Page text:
* The practice on the Community trade mark was neither helpful to General Cigar nor relevant. The only decision on point was the Board of Appeal’s decision in FURSTENBERG, but this decision on likelihood of confusion under Art.8 of the CTM Regulation could have no bearing on s.13 of the 1994 UK Act.

* It was difficult to imagine that Parliament could have intended for a disclaimer to be taken into account for infringement purposes but not for opposition and invalidity purposes since one of the uses for s.5 is to pre-empt the need for infringement actions by preventing the registration of marks that, if used, would infringe.

* General Cigar’s suggested distinction between the effect of a disclaimer on registration matters and on infringement issues was based upon a false premise since in both types of situations a disclaimer operates to affect the scope of protection by influencing the analysis of the likelihood of confusion. Because this concept was common to both s.10 and s.5, it applied equally to both scenarios.

* It was conceded that any distinction between registration and infringement issues did not apply to territorial limitations. Since both territorial limitations and disclaimers were to be found in the same section, s.13, of the 1994 Act, any argument that sought to make a distinction based on the context of the part of the 1994 Act in which s.13 occurred was flawed.

* As a result of this reasoning, no parallel could be drawn between the 1994 Act and the sections of the 1938 Act that led to the effect of disclaimers being limited to infringement actions. Thus the Hearing Officer in the PACO decision was correct, even if some criticisms could be made of his reasoning.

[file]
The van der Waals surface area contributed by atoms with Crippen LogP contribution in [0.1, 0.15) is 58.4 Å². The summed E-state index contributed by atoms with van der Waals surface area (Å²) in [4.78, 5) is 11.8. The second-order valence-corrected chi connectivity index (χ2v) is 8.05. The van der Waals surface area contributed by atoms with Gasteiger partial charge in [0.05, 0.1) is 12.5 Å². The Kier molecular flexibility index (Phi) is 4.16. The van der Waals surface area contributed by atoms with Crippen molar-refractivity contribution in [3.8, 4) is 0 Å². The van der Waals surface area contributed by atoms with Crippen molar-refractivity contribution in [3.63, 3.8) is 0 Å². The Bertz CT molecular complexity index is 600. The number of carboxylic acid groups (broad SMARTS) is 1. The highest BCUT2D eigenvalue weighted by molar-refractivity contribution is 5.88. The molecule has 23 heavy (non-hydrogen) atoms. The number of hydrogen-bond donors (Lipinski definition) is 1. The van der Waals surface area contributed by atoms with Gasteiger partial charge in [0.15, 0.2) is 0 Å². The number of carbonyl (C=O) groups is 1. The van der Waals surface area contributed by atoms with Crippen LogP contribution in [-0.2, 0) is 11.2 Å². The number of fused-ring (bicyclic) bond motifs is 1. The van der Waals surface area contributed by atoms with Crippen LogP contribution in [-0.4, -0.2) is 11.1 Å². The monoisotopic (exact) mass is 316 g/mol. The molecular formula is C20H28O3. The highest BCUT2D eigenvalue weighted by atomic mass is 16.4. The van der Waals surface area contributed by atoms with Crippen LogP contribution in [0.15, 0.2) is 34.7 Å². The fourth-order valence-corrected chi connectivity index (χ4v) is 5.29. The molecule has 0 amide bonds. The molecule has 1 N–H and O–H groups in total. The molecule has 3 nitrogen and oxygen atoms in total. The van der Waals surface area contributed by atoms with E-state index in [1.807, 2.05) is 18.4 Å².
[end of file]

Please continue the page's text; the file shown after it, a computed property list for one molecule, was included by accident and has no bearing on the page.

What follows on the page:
* There was an element of unfairness in the result because the Registrar had altered his practice with regard to the registration of surnames, and so there was the possibility that the disclaimer of CIFUENTES had only been necessary under an outdated approach to the registration of surnames. It was therefore arguable that the correct approach in this case was to stay the case in order to enable General Cigar to apply to have the disclaimer removed under s.64(5) of 1938 Act, which provides that the Registrar may remove from the register matter that appears to him to have ceased to have effect. This was a matter for further argument if General Cigar wanted to make such an application.
The IPKat notes that while this case concerned the position under the transitional provisions, the same approach to disclaimers should apply to marks applied for and granted under the 1994 Act.

Monday, 22 August 2005


1 Dealing with fakes, French-style